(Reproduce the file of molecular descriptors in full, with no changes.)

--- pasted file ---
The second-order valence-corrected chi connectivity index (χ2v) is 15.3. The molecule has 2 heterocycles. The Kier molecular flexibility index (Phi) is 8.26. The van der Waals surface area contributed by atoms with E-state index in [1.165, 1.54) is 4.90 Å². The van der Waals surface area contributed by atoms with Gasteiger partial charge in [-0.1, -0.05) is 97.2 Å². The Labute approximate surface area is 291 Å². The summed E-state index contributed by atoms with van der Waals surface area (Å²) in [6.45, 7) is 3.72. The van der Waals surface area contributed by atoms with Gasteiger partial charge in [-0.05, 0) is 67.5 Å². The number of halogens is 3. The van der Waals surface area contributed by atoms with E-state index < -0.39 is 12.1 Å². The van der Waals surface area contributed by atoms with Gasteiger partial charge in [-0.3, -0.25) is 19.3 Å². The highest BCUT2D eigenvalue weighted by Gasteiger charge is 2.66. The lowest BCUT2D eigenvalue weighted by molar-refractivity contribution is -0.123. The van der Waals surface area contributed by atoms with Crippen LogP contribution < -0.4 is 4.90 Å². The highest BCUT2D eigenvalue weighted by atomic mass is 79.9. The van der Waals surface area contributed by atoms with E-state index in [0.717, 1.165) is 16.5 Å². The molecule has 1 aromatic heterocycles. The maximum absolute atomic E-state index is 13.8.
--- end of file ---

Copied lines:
The second-order valence-corrected chi connectivity index (χ2v) is 15.3. The molecule has 2 heterocycles. The Kier molecular flexibility index (Phi) is 8.26. The van der Waals surface area contributed by atoms with E-state index in [1.165, 1.54) is 4.90 Å². The van der Waals surface area contributed by atoms with Gasteiger partial charge in [-0.1, -0.05) is 97.2 Å². The Labute approximate surface area is 291 Å². The summed E-state index contributed by atoms with van der Waals surface area (Å²) in [6.45, 7) is 3.72. The van der Waals surface area contributed by atoms with Gasteiger partial charge in [-0.05, 0) is 67.5 Å². The number of halogens is 3. The van der Waals surface area contributed by atoms with E-state index < -0.39 is 12.1 Å². The van der Waals surface area contributed by atoms with Gasteiger partial charge in [-0.3, -0.25) is 19.3 Å². The highest BCUT2D eigenvalue weighted by Gasteiger charge is 2.66. The lowest BCUT2D eigenvalue weighted by molar-refractivity contribution is -0.123. The van der Waals surface area contributed by atoms with Crippen LogP contribution < -0.4 is 4.90 Å². The highest BCUT2D eigenvalue weighted by atomic mass is 79.9. The van der Waals surface area contributed by atoms with E-state index in [0.717, 1.165) is 16.5 Å². The molecule has 1 aromatic heterocycles. The maximum absolute atomic E-state index is 13.8.